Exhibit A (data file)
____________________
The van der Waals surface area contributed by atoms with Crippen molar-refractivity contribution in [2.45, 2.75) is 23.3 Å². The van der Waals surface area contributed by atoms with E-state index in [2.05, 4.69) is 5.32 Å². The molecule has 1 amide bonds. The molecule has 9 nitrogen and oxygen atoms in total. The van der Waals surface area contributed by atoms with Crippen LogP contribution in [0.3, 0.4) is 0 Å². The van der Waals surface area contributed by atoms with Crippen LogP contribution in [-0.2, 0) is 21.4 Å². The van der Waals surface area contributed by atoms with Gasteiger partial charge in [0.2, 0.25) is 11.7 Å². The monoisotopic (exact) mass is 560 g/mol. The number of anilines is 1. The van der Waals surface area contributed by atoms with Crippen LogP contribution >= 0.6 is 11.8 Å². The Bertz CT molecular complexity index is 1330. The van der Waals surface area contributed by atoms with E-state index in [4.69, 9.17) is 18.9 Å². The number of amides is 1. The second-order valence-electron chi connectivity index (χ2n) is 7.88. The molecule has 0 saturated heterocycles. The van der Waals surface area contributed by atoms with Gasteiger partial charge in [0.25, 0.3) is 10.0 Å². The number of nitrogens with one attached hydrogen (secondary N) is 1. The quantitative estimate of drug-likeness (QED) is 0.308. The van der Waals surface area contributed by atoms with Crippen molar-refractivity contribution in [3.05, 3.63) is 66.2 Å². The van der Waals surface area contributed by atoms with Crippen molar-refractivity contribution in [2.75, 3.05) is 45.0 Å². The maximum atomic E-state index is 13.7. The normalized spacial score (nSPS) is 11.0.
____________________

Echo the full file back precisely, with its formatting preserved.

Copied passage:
The van der Waals surface area contributed by atoms with Crippen molar-refractivity contribution in [2.45, 2.75) is 23.3 Å². The van der Waals surface area contributed by atoms with E-state index in [2.05, 4.69) is 5.32 Å². The molecule has 1 amide bonds. The molecule has 9 nitrogen and oxygen atoms in total. The van der Waals surface area contributed by atoms with Crippen LogP contribution in [0.3, 0.4) is 0 Å². The van der Waals surface area contributed by atoms with Crippen LogP contribution in [-0.2, 0) is 21.4 Å². The van der Waals surface area contributed by atoms with Gasteiger partial charge in [0.2, 0.25) is 11.7 Å². The monoisotopic (exact) mass is 560 g/mol. The number of anilines is 1. The van der Waals surface area contributed by atoms with Crippen LogP contribution >= 0.6 is 11.8 Å². The Bertz CT molecular complexity index is 1330. The van der Waals surface area contributed by atoms with E-state index in [4.69, 9.17) is 18.9 Å². The number of amides is 1. The second-order valence-electron chi connectivity index (χ2n) is 7.88. The molecule has 0 saturated heterocycles. The van der Waals surface area contributed by atoms with Gasteiger partial charge in [0.25, 0.3) is 10.0 Å². The number of nitrogens with one attached hydrogen (secondary N) is 1. The quantitative estimate of drug-likeness (QED) is 0.308. The van der Waals surface area contributed by atoms with Crippen molar-refractivity contribution in [3.05, 3.63) is 66.2 Å². The van der Waals surface area contributed by atoms with Crippen molar-refractivity contribution in [2.75, 3.05) is 45.0 Å². The maximum atomic E-state index is 13.7. The normalized spacial score (nSPS) is 11.0.